Over the past decade, we have all been reminded of the importance of religion to culture and of its capacity to guide human action. This point was reiterated by Terry Eagleton in a lecture which I attended a few months back.
At the moment I am in the middle of drafting an article that deals with an aspect of religion in early modern Britain and Ireland. It is, of course, worthwhile for me to reflect on what I am doing and on the factors which might be shaping my interpretation. On the other hand, it may not be worthwhile for you to suffer exposure to my reflections. However, rather than risk losing my focus on the task at hand by writing about something else, I would like to do some thinking out loud, so to speak. Read on if you will.
It is several decades since Sean Connolly called Patrick Corish to task for his statement that ‘the Christian message can normally give to any society only a little more than what that society is prepared to receive’. (Patrick Corish, The Catholic community. Dublin, 1981) What, Connolly asked, was the ‘little more’ to which Corish, a Catholic priest, referred? (Sean Connolly, ‘Religion and society’ Irish Economic and Social History, x, 1983, pp. 66-80) More recently, Alan Ford pointed out that Corish’s statement ‘alerts the reader to the author’s belief that a gracious God is actively involved in the world’. (Alan Ford, “Standing one’s ground’: religion polemic and Irish history since the reformation, in Ford et al., eds., As by law established: the church of Ireland since the reformation. Dublin, 1995, pp. 12-13) Although, as Ford suggested, such a belief can be helpful in exploring religious history, it also inevitably introduces a certain bias. However, this is by no means fatal to efforts at a worthwhile analysis.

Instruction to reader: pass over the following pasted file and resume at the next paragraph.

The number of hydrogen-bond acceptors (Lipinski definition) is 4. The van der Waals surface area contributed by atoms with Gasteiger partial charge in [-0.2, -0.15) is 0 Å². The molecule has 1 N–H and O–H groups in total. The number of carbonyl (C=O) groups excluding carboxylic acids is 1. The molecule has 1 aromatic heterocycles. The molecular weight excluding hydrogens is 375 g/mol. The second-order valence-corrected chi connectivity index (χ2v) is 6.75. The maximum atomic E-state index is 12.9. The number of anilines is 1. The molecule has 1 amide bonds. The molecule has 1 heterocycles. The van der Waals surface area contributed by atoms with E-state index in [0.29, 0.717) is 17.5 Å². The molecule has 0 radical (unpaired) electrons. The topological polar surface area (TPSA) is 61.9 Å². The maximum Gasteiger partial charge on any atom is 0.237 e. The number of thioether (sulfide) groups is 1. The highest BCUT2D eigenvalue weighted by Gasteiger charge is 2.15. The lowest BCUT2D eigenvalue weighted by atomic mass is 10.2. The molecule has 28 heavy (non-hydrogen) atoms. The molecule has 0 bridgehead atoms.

I presume that, in their work on religious history, most scholars proceed from the basis that whatever they may believe, it shouldn’t affect their analysis. It will be for others to decide whether or not I succeed in achieving this aim; that is if I ever get my article finished.
Another problem to be faced is the task of understanding and empathising with the religious outlook of historical figures. It is easy to criticise various aspects of early modern government policies on religion. It is more difficult to comprehend the part which the originators of those polices believed that their God played in the world. For example, the success of campaigns of conversion may have been seen as dependent on whether or not they were compatible with the will of God. In this context, how are we to assess the supposed shortcomings of such campaigns? If priests, ministers, and government officials believed that God would ultimately dictate the success or failure of their efforts, to what extent did this affect their decision making and their use of the material resources available to them in their task?
This is just one of the many, many issues worth grappling with in approaching the writing of the history of religion. The task is, I think, nonetheless rewarding.